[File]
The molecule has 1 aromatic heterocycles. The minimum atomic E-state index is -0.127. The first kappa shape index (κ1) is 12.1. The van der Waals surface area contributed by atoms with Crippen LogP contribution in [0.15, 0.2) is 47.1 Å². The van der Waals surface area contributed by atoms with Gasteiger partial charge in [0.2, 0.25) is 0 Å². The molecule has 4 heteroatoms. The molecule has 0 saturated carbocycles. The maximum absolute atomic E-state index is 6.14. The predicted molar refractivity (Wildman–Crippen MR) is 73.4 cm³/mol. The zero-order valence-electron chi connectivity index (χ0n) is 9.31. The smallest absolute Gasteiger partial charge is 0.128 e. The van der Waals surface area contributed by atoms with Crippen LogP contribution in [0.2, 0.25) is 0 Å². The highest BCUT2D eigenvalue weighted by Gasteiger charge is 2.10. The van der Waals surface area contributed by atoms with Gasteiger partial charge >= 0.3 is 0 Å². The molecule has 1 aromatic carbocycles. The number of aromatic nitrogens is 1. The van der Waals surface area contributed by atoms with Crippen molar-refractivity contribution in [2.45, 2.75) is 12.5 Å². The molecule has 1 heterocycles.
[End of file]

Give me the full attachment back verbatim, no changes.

The molecule has 1 aromatic heterocycles. The minimum atomic E-state index is -0.127. The first kappa shape index (κ1) is 12.1. The van der Waals surface area contributed by atoms with Crippen LogP contribution in [0.15, 0.2) is 47.1 Å². The van der Waals surface area contributed by atoms with Gasteiger partial charge in [0.2, 0.25) is 0 Å². The molecule has 4 heteroatoms. The molecule has 0 saturated carbocycles. The maximum absolute atomic E-state index is 6.14. The predicted molar refractivity (Wildman–Crippen MR) is 73.4 cm³/mol. The zero-order valence-electron chi connectivity index (χ0n) is 9.31. The smallest absolute Gasteiger partial charge is 0.128 e. The van der Waals surface area contributed by atoms with Crippen LogP contribution in [0.2, 0.25) is 0 Å². The highest BCUT2D eigenvalue weighted by Gasteiger charge is 2.10. The van der Waals surface area contributed by atoms with Gasteiger partial charge >= 0.3 is 0 Å². The molecule has 1 aromatic carbocycles. The number of aromatic nitrogens is 1. The van der Waals surface area contributed by atoms with Crippen molar-refractivity contribution in [2.45, 2.75) is 12.5 Å². The molecule has 1 heterocycles.